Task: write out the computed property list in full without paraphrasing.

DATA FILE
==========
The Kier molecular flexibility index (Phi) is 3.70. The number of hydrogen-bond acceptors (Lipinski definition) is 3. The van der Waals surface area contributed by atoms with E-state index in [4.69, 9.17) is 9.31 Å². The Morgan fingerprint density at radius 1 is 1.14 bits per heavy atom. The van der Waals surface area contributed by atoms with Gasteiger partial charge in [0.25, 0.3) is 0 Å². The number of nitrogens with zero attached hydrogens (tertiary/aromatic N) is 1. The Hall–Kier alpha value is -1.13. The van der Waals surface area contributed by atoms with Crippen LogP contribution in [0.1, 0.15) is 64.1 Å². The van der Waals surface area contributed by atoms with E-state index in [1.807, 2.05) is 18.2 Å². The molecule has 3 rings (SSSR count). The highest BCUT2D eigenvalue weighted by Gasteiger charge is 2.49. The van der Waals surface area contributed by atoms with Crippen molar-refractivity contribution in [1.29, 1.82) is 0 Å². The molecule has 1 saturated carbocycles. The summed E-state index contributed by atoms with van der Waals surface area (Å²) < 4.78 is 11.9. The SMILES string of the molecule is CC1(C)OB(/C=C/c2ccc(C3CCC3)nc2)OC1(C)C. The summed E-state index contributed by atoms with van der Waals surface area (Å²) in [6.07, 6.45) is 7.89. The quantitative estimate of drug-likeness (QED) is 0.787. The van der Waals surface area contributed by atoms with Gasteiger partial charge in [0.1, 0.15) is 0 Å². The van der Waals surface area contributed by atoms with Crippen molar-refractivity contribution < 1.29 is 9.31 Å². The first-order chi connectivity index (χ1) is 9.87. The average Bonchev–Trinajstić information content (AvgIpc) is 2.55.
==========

The Kier molecular flexibility index (Phi) is 3.70. The number of hydrogen-bond acceptors (Lipinski definition) is 3. The van der Waals surface area contributed by atoms with E-state index in [4.69, 9.17) is 9.31 Å². The Morgan fingerprint density at radius 1 is 1.14 bits per heavy atom. The van der Waals surface area contributed by atoms with Gasteiger partial charge in [0.25, 0.3) is 0 Å². The number of nitrogens with zero attached hydrogens (tertiary/aromatic N) is 1. The Hall–Kier alpha value is -1.13. The van der Waals surface area contributed by atoms with Crippen LogP contribution in [0.1, 0.15) is 64.1 Å². The van der Waals surface area contributed by atoms with E-state index in [1.807, 2.05) is 18.2 Å². The molecule has 3 rings (SSSR count). The highest BCUT2D eigenvalue weighted by Gasteiger charge is 2.49. The van der Waals surface area contributed by atoms with Crippen molar-refractivity contribution in [1.29, 1.82) is 0 Å². The molecule has 1 saturated carbocycles. The summed E-state index contributed by atoms with van der Waals surface area (Å²) < 4.78 is 11.9. The SMILES string of the molecule is CC1(C)OB(/C=C/c2ccc(C3CCC3)nc2)OC1(C)C. The summed E-state index contributed by atoms with van der Waals surface area (Å²) in [6.07, 6.45) is 7.89. The quantitative estimate of drug-likeness (QED) is 0.787. The van der Waals surface area contributed by atoms with Gasteiger partial charge in [0.1, 0.15) is 0 Å². The van der Waals surface area contributed by atoms with Crippen molar-refractivity contribution < 1.29 is 9.31 Å². The first-order chi connectivity index (χ1) is 9.87. The average Bonchev–Trinajstić information content (AvgIpc) is 2.55.